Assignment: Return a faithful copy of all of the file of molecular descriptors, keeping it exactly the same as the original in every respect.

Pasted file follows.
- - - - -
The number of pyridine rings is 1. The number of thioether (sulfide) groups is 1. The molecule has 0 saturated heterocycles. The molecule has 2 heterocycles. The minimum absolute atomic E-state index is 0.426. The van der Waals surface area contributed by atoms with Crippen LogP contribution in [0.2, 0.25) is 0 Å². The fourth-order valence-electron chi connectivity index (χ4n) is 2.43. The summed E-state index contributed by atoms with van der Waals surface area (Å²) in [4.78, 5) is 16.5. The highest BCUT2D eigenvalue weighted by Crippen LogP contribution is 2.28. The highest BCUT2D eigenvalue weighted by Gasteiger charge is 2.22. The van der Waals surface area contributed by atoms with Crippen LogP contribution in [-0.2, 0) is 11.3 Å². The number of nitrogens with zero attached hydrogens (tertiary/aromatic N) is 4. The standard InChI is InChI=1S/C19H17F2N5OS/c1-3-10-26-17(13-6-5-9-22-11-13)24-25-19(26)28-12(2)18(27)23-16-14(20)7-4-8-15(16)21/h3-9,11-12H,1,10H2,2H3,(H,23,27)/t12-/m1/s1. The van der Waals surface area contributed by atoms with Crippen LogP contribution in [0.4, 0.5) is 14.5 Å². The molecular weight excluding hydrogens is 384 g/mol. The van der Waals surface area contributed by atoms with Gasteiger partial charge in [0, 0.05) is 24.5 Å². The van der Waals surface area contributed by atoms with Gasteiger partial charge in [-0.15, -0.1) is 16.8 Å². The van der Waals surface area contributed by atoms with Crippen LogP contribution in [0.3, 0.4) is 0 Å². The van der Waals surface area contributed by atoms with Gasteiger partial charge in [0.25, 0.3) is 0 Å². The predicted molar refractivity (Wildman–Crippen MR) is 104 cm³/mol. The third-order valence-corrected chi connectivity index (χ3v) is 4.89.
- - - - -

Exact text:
The number of pyridine rings is 1. The number of thioether (sulfide) groups is 1. The molecule has 0 saturated heterocycles. The molecule has 2 heterocycles. The minimum absolute atomic E-state index is 0.426. The van der Waals surface area contributed by atoms with Crippen LogP contribution in [0.2, 0.25) is 0 Å². The fourth-order valence-electron chi connectivity index (χ4n) is 2.43. The summed E-state index contributed by atoms with van der Waals surface area (Å²) in [4.78, 5) is 16.5. The highest BCUT2D eigenvalue weighted by Crippen LogP contribution is 2.28. The highest BCUT2D eigenvalue weighted by Gasteiger charge is 2.22. The van der Waals surface area contributed by atoms with Crippen LogP contribution in [-0.2, 0) is 11.3 Å². The number of nitrogens with zero attached hydrogens (tertiary/aromatic N) is 4. The standard InChI is InChI=1S/C19H17F2N5OS/c1-3-10-26-17(13-6-5-9-22-11-13)24-25-19(26)28-12(2)18(27)23-16-14(20)7-4-8-15(16)21/h3-9,11-12H,1,10H2,2H3,(H,23,27)/t12-/m1/s1. The van der Waals surface area contributed by atoms with Crippen LogP contribution in [0.4, 0.5) is 14.5 Å². The molecular weight excluding hydrogens is 384 g/mol. The van der Waals surface area contributed by atoms with Gasteiger partial charge in [0, 0.05) is 24.5 Å². The van der Waals surface area contributed by atoms with Gasteiger partial charge in [-0.15, -0.1) is 16.8 Å². The van der Waals surface area contributed by atoms with Crippen LogP contribution in [0.3, 0.4) is 0 Å². The van der Waals surface area contributed by atoms with Gasteiger partial charge in [0.25, 0.3) is 0 Å². The predicted molar refractivity (Wildman–Crippen MR) is 104 cm³/mol. The third-order valence-corrected chi connectivity index (χ3v) is 4.89.